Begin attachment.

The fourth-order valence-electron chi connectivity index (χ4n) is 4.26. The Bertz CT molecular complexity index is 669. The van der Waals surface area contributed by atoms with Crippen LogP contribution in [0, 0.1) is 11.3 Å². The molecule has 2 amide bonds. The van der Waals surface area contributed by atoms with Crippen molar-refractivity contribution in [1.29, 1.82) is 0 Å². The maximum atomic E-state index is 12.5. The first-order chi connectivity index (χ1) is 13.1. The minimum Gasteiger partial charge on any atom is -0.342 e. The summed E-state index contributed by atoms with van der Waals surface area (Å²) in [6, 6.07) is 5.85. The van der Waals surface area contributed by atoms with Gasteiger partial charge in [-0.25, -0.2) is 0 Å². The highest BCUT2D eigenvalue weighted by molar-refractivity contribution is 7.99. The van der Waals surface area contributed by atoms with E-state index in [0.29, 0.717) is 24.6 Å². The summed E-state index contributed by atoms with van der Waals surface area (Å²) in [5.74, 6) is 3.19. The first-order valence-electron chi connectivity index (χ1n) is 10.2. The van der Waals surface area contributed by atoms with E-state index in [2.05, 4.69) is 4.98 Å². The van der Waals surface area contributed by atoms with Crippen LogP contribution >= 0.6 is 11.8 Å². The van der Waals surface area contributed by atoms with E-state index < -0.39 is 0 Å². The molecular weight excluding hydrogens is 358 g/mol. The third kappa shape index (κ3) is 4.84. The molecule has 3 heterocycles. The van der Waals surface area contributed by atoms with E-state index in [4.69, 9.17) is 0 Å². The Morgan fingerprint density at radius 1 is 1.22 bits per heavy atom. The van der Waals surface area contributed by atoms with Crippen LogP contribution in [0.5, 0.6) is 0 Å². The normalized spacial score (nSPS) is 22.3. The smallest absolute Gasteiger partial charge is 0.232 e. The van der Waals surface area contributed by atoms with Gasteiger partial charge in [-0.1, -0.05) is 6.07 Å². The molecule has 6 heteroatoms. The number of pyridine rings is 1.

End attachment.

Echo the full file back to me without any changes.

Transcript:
The fourth-order valence-electron chi connectivity index (χ4n) is 4.26. The Bertz CT molecular complexity index is 669. The van der Waals surface area contributed by atoms with Crippen LogP contribution in [0, 0.1) is 11.3 Å². The molecule has 2 amide bonds. The van der Waals surface area contributed by atoms with Crippen molar-refractivity contribution in [1.29, 1.82) is 0 Å². The maximum atomic E-state index is 12.5. The first-order chi connectivity index (χ1) is 13.1. The minimum Gasteiger partial charge on any atom is -0.342 e. The summed E-state index contributed by atoms with van der Waals surface area (Å²) in [6, 6.07) is 5.85. The van der Waals surface area contributed by atoms with Gasteiger partial charge in [-0.25, -0.2) is 0 Å². The highest BCUT2D eigenvalue weighted by molar-refractivity contribution is 7.99. The van der Waals surface area contributed by atoms with E-state index in [0.29, 0.717) is 24.6 Å². The summed E-state index contributed by atoms with van der Waals surface area (Å²) in [5.74, 6) is 3.19. The first-order valence-electron chi connectivity index (χ1n) is 10.2. The van der Waals surface area contributed by atoms with E-state index in [2.05, 4.69) is 4.98 Å². The van der Waals surface area contributed by atoms with Crippen LogP contribution >= 0.6 is 11.8 Å². The van der Waals surface area contributed by atoms with E-state index < -0.39 is 0 Å². The molecular weight excluding hydrogens is 358 g/mol. The third kappa shape index (κ3) is 4.84. The molecule has 3 heterocycles. The van der Waals surface area contributed by atoms with E-state index in [4.69, 9.17) is 0 Å². The Morgan fingerprint density at radius 1 is 1.22 bits per heavy atom. The van der Waals surface area contributed by atoms with Crippen LogP contribution in [0.5, 0.6) is 0 Å². The normalized spacial score (nSPS) is 22.3. The smallest absolute Gasteiger partial charge is 0.232 e. The van der Waals surface area contributed by atoms with Gasteiger partial charge in [-0.1, -0.05) is 6.07 Å². The molecule has 6 heteroatoms. The number of pyridine rings is 1.